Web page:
Wednesday, June 19, 2013

An awful precedent

For the past 70 years, New Zealand has pursued a foreign policy based around human rights and international law. But as Tracey Barnett points out in the Herald, National's new refugee detention law changes all that:

The truth is, human rights are just not particularly fashionable right now.

There is a cold wind blowing in this part of the world - and I fear we've just caught the sickness. It is one spreading through the Five Eyes Alliance, (the US, the UK, Canada, Australia and New Zealand) and we have been the last to fall ill to it.


New Zealand has established a horrible new precedent: We have now said to the world we don't have to honour the international laws we have pledged to uphold. Countries around the world who have asylum numbers in the tens of thousands annually look at us, confounded.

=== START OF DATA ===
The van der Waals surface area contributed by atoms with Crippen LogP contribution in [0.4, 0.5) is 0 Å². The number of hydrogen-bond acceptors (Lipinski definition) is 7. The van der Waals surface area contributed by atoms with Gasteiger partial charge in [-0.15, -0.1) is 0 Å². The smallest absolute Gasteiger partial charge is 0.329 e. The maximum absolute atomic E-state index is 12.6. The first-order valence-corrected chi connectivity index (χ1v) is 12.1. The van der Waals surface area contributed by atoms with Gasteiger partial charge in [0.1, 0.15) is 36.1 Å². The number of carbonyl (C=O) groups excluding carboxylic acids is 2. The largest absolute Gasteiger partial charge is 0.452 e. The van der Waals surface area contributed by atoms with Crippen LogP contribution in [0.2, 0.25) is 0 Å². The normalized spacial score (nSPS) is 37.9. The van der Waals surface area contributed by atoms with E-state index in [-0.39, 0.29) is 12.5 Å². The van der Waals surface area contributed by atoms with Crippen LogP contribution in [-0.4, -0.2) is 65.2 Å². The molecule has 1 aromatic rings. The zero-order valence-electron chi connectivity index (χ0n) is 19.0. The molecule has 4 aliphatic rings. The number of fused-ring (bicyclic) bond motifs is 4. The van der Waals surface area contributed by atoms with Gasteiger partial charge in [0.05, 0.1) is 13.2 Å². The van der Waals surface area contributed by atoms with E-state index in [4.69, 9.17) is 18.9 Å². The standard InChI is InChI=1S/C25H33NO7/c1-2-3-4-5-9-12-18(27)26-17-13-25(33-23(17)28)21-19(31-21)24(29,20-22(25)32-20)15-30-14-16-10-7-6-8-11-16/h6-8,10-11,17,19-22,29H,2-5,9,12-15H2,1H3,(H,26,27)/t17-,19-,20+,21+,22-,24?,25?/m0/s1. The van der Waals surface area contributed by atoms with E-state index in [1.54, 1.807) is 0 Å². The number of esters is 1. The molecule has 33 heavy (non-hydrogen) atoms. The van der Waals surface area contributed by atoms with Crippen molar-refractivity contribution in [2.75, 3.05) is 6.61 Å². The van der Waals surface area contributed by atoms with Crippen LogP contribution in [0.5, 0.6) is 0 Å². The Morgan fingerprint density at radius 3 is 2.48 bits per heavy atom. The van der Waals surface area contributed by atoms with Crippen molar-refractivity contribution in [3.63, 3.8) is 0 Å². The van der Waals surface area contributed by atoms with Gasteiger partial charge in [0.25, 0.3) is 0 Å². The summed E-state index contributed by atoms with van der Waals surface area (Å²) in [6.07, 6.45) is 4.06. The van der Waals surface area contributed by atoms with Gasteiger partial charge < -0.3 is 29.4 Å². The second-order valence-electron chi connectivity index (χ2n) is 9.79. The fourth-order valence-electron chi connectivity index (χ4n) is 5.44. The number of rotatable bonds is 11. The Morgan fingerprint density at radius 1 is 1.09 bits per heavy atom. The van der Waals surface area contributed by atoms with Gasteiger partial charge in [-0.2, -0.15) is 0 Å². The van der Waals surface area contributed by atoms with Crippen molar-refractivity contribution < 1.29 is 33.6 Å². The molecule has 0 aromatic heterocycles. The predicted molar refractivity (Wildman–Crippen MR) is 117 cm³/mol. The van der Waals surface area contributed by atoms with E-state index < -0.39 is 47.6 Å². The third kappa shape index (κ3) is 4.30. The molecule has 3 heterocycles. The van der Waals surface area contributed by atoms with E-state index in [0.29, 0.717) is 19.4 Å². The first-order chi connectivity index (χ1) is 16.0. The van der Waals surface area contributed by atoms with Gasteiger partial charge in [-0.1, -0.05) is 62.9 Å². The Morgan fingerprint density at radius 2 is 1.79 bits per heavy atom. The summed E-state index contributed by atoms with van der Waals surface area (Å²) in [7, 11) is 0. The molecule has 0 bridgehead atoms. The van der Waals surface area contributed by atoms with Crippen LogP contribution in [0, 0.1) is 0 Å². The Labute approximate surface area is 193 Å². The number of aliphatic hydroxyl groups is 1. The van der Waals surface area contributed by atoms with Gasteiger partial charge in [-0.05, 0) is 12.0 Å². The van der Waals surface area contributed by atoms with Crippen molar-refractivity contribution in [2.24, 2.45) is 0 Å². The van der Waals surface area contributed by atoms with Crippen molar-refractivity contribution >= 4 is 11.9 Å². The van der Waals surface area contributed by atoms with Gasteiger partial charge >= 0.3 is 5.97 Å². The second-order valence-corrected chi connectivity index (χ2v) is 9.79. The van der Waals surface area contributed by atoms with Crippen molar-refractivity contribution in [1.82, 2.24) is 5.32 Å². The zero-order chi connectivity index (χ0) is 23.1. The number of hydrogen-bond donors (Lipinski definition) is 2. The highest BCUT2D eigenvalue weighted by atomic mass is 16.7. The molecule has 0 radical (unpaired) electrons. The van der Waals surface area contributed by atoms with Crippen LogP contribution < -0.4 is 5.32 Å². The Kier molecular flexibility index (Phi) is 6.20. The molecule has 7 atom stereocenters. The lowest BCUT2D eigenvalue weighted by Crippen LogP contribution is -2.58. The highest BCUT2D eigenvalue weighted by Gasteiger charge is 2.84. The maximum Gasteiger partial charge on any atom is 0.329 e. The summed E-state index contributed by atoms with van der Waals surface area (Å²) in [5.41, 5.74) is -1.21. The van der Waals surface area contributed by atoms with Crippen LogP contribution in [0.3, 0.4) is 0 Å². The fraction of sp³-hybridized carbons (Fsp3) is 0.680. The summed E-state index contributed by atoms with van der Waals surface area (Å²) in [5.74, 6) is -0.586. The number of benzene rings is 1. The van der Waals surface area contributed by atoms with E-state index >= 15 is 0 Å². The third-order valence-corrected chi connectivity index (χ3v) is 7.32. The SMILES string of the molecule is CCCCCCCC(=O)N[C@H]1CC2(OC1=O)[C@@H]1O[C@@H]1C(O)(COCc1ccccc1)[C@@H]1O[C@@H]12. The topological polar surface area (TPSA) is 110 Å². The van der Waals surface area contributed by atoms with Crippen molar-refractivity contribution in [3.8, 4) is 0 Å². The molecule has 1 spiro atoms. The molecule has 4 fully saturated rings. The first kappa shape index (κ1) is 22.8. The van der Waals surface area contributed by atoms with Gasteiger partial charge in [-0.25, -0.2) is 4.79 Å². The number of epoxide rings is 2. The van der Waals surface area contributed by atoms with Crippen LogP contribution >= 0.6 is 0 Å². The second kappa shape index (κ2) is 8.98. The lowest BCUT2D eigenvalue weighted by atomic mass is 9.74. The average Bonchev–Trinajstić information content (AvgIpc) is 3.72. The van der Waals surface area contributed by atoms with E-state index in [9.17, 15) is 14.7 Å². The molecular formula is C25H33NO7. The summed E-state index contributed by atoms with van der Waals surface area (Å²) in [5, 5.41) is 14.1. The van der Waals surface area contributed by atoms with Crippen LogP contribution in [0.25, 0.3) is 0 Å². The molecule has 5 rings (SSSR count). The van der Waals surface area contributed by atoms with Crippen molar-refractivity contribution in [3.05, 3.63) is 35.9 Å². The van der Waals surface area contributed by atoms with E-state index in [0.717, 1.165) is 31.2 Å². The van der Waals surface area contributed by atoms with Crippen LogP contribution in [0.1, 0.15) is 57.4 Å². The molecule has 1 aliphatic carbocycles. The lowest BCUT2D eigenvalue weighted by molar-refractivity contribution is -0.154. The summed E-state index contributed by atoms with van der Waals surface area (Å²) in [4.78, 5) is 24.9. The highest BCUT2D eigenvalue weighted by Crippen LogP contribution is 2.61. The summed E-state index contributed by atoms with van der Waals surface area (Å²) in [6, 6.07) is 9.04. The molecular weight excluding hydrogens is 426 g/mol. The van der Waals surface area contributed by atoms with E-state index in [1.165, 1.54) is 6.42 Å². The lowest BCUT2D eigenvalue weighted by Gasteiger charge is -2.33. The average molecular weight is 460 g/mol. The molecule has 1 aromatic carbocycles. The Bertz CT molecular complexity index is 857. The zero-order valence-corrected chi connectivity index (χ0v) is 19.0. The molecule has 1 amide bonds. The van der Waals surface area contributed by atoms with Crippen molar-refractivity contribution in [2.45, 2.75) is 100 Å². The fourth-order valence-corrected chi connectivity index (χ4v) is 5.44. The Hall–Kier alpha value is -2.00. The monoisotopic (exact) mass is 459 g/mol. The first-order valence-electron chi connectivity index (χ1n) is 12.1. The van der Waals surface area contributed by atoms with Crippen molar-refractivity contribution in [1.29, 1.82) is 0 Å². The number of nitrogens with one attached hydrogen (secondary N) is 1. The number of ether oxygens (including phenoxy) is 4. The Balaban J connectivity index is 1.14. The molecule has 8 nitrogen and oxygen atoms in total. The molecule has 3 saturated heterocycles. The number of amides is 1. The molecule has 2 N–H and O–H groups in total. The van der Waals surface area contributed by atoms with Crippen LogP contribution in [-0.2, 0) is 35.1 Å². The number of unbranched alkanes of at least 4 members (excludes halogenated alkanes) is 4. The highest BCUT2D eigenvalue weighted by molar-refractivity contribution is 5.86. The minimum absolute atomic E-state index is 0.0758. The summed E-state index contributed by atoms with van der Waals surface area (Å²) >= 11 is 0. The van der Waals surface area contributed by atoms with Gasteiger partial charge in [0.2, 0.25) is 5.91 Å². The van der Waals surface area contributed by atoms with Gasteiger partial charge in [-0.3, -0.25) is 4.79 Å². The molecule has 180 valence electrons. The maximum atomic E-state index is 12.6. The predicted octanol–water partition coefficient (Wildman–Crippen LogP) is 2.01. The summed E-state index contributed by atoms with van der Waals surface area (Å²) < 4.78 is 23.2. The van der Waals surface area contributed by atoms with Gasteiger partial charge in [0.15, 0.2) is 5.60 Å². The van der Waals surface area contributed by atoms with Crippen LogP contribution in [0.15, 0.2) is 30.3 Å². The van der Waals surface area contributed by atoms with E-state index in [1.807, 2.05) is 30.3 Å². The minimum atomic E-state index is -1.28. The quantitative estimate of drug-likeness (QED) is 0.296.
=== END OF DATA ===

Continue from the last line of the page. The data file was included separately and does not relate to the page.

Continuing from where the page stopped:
I'm not sure what is more frightening: Now that this precedent has fallen, how easily others will crumble too. Or, in our innocence, that we keep telling ourselves it will never happen here.

This is going to have consequences. We're a small country, with nothing much to offer anyone; as a result, our foreign policy is basically mana-based. Our ability to get what we want depends crucially on our strong advocacy of human rights and international law. Step away from that, break our commitments, and other countries will care about us about as much as we care about Zambia or Jamaica. Our entire independent foreign policy goes out the window; rather than having our own voice and being able to make our own deals in our own interests, we'll be reduced to a US client again, getting whatever crumbs they deign to give us.

National doesn't care about that; all they care about is toadying to the strong by kicking the weak. The rest of us should care. National's actions are robbing us of our international voice and attacking our national identity. And if we want it to stop, we need to kick them out of government.